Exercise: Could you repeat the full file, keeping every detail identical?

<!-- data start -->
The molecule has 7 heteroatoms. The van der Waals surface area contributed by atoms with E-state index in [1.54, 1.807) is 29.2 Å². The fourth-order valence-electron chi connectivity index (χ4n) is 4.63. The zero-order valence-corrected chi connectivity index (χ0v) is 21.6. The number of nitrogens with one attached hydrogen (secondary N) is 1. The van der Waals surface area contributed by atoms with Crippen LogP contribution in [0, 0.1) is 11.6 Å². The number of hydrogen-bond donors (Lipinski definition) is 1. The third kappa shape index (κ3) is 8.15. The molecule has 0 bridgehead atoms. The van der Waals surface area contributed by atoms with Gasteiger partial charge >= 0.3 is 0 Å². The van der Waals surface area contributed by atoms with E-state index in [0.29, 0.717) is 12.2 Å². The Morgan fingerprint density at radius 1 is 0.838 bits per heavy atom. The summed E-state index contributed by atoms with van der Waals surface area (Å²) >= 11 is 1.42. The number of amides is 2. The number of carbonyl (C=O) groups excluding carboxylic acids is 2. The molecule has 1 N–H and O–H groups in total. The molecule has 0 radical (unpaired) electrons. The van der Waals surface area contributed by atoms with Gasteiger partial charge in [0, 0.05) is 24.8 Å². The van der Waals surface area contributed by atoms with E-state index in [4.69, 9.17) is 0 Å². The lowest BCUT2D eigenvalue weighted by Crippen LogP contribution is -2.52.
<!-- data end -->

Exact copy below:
The molecule has 7 heteroatoms. The van der Waals surface area contributed by atoms with E-state index in [1.54, 1.807) is 29.2 Å². The fourth-order valence-electron chi connectivity index (χ4n) is 4.63. The zero-order valence-corrected chi connectivity index (χ0v) is 21.6. The number of nitrogens with one attached hydrogen (secondary N) is 1. The van der Waals surface area contributed by atoms with Crippen LogP contribution in [0, 0.1) is 11.6 Å². The number of hydrogen-bond donors (Lipinski definition) is 1. The third kappa shape index (κ3) is 8.15. The molecule has 0 bridgehead atoms. The van der Waals surface area contributed by atoms with Gasteiger partial charge >= 0.3 is 0 Å². The van der Waals surface area contributed by atoms with E-state index in [0.29, 0.717) is 12.2 Å². The Morgan fingerprint density at radius 1 is 0.838 bits per heavy atom. The summed E-state index contributed by atoms with van der Waals surface area (Å²) >= 11 is 1.42. The number of amides is 2. The number of carbonyl (C=O) groups excluding carboxylic acids is 2. The molecule has 1 N–H and O–H groups in total. The molecule has 0 radical (unpaired) electrons. The van der Waals surface area contributed by atoms with Gasteiger partial charge in [0, 0.05) is 24.8 Å². The van der Waals surface area contributed by atoms with E-state index in [4.69, 9.17) is 0 Å². The lowest BCUT2D eigenvalue weighted by Crippen LogP contribution is -2.52.